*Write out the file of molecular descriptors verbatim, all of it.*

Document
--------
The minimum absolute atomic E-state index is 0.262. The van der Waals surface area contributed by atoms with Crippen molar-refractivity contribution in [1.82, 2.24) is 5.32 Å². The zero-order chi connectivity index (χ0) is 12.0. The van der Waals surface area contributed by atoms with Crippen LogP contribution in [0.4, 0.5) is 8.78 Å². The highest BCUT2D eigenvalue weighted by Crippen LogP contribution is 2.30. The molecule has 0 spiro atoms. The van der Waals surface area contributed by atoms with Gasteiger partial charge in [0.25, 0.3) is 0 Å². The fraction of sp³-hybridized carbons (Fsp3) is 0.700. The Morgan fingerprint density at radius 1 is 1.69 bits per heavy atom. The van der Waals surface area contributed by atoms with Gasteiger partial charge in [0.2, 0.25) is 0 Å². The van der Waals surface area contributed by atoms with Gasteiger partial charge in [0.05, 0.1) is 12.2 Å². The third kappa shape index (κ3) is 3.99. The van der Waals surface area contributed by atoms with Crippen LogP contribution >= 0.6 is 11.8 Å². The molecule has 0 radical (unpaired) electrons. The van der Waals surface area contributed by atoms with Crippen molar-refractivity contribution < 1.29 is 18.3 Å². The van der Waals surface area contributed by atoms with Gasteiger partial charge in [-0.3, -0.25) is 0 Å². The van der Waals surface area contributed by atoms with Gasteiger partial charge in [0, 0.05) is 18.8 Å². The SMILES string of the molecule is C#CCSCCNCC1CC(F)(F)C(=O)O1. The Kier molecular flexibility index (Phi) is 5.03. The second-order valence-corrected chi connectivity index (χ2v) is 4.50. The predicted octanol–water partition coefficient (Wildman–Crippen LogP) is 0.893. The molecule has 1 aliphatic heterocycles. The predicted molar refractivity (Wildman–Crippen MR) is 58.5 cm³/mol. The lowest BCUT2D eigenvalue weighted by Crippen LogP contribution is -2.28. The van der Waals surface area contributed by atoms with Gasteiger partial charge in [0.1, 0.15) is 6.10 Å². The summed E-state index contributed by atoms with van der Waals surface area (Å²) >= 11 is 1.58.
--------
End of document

The minimum absolute atomic E-state index is 0.262. The van der Waals surface area contributed by atoms with Crippen molar-refractivity contribution in [1.82, 2.24) is 5.32 Å². The zero-order chi connectivity index (χ0) is 12.0. The van der Waals surface area contributed by atoms with Crippen LogP contribution in [0.4, 0.5) is 8.78 Å². The highest BCUT2D eigenvalue weighted by Crippen LogP contribution is 2.30. The molecule has 0 spiro atoms. The van der Waals surface area contributed by atoms with Gasteiger partial charge in [0.25, 0.3) is 0 Å². The fraction of sp³-hybridized carbons (Fsp3) is 0.700. The Morgan fingerprint density at radius 1 is 1.69 bits per heavy atom. The van der Waals surface area contributed by atoms with Gasteiger partial charge in [0.2, 0.25) is 0 Å². The van der Waals surface area contributed by atoms with Gasteiger partial charge in [0.05, 0.1) is 12.2 Å². The third kappa shape index (κ3) is 3.99. The van der Waals surface area contributed by atoms with Crippen LogP contribution >= 0.6 is 11.8 Å². The molecule has 0 radical (unpaired) electrons. The van der Waals surface area contributed by atoms with Crippen molar-refractivity contribution < 1.29 is 18.3 Å². The van der Waals surface area contributed by atoms with Gasteiger partial charge in [-0.3, -0.25) is 0 Å². The van der Waals surface area contributed by atoms with Gasteiger partial charge in [0, 0.05) is 18.8 Å². The SMILES string of the molecule is C#CCSCCNCC1CC(F)(F)C(=O)O1. The Kier molecular flexibility index (Phi) is 5.03. The second-order valence-corrected chi connectivity index (χ2v) is 4.50. The predicted octanol–water partition coefficient (Wildman–Crippen LogP) is 0.893. The molecule has 1 aliphatic heterocycles. The predicted molar refractivity (Wildman–Crippen MR) is 58.5 cm³/mol. The lowest BCUT2D eigenvalue weighted by Crippen LogP contribution is -2.28. The van der Waals surface area contributed by atoms with Gasteiger partial charge in [0.1, 0.15) is 6.10 Å². The summed E-state index contributed by atoms with van der Waals surface area (Å²) >= 11 is 1.58.